Ironically the phrase financial technology (subsequently shortened to fintech) was coined as part of the creation of the Financial Services Technology Consortium by Citicorp (more commonly known by its banking name Citibank) in 1993. Many of us will remember Citicorp at the time was at the forefront of technological innovation, spending millions on creating systems and products in-house, in turn giving it a real edge over its competitors (Citicorp even set up multiple stand-alone technology businesses, the most well-known of which were CITIL and COSL, which fetched millions when Citicorp sold its shareholding). Its objective in forming the Consortium was stimulate cooperation with other players in the industry as well as technology companies.
Fast forward 20+ years, we haven't seen the co-operation sought by Citicorp between banks and technology providers to establish standards, protocols and change how we bank. In part, this is due to technology companies becoming financial service providers themselves (the 'front-end disruptors') and competing with banks – marketplace lenders, e-wallets, online-only banks, etc. Then there is the banking sector's legacy technology, unwillingness to let go of margins in highly profitable areas like remittances, and the super-high valuations of 'front-end disruptors' themselves.
But is disruption far from becoming reality?
Ordinary depositors still trust their money with brick-and-mortar banks; the regulatory environment for disruptors is still not clear, and there isn't a single well-known name that everyone around the world can relate to – at least not to the same extent as Citibank, Deutsche Bank or Barclays. Then there are the additional challenges of literacy, the unbanked and of course smartphone penetration.
The evolution from traditional banking models to fintech will be driven by the demand-side rather than from within the financial services sector itself. Banks resisting change in favour of maintaining margins or minimising capital expenditure are likely to get left behind or disappear. PSD2, if and when adopted, will also help fast-track this demand-side push.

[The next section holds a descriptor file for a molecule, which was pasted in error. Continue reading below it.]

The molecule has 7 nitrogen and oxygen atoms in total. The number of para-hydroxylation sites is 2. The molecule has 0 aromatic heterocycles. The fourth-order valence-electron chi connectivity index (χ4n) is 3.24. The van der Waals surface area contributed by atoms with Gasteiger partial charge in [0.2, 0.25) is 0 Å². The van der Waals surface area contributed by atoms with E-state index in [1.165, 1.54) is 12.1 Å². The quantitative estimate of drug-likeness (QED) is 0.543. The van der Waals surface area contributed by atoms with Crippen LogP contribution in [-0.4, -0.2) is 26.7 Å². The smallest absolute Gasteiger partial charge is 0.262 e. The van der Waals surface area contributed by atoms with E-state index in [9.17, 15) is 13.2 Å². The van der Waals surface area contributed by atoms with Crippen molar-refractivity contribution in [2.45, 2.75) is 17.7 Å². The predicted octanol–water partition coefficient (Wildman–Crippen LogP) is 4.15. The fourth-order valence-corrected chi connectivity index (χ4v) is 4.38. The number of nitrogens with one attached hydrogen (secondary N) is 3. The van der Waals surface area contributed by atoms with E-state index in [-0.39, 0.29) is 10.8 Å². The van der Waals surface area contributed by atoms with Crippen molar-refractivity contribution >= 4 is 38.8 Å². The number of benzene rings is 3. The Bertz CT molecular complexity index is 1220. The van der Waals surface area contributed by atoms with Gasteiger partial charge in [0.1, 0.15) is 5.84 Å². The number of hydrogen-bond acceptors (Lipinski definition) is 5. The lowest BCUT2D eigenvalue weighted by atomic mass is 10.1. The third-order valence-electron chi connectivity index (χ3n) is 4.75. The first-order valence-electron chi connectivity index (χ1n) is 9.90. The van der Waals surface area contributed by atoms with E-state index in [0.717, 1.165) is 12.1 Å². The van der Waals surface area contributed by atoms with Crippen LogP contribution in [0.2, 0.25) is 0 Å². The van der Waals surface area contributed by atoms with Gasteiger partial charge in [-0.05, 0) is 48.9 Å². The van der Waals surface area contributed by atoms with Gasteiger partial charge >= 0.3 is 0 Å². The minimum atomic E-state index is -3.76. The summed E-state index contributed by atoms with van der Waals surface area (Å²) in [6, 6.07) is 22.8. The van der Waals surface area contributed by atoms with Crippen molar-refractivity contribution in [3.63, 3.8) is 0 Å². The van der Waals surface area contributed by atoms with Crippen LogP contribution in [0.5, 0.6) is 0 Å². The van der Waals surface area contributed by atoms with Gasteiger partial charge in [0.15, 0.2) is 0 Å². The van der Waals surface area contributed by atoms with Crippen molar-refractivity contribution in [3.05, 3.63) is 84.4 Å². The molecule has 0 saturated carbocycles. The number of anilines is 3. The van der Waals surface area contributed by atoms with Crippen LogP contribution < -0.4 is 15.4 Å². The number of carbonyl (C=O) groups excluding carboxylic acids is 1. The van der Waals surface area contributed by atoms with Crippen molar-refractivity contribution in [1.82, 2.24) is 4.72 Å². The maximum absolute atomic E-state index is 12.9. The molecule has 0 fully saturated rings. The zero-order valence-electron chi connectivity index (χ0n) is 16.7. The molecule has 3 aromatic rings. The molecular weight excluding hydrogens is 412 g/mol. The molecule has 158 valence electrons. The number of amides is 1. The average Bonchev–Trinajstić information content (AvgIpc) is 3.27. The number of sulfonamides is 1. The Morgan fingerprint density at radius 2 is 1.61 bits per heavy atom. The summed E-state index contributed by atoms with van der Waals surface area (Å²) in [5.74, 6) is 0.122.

Early technological innovation in banking was largely confined to the back and middle offices, creating what has become 'legacy' systems as well as outsourcing/offshoring of operations. The fintech revolution as we know it, has primarily focused on the front-end, changing the way consumers and corporates buy financial services. We are about to see newer technologies permeate through the back and middle offices of banks once again, thanks to wider adoption of block-chain technologies, artificial intelligence, and IaaS/PaaS. Once the cost-benefit analysis of these changes are clear, we should see a rapid transformation of the sector.
Historically insurance has trailed banking in its adoption of new technologies. By its very nature insurance is difficult to disrupt given the unpredictability/forward risk nature of the business, specialist understanding of actuarial modelling (life insurance and pensions/annuities) and the concentrated nature of the industry. Similar to banking recent change has been to the front-end of the industry in helping lower customer acquisition costs and improving user experience. But in sharp contrast to banking, the insurance industry has seen comparison websites/marketplaces (Insurtech, anyone?) and insurers work closely with each other, helping bring down customer acquisition costs and lowering the cost of insurance for the computer-savvy, without feeling threatened.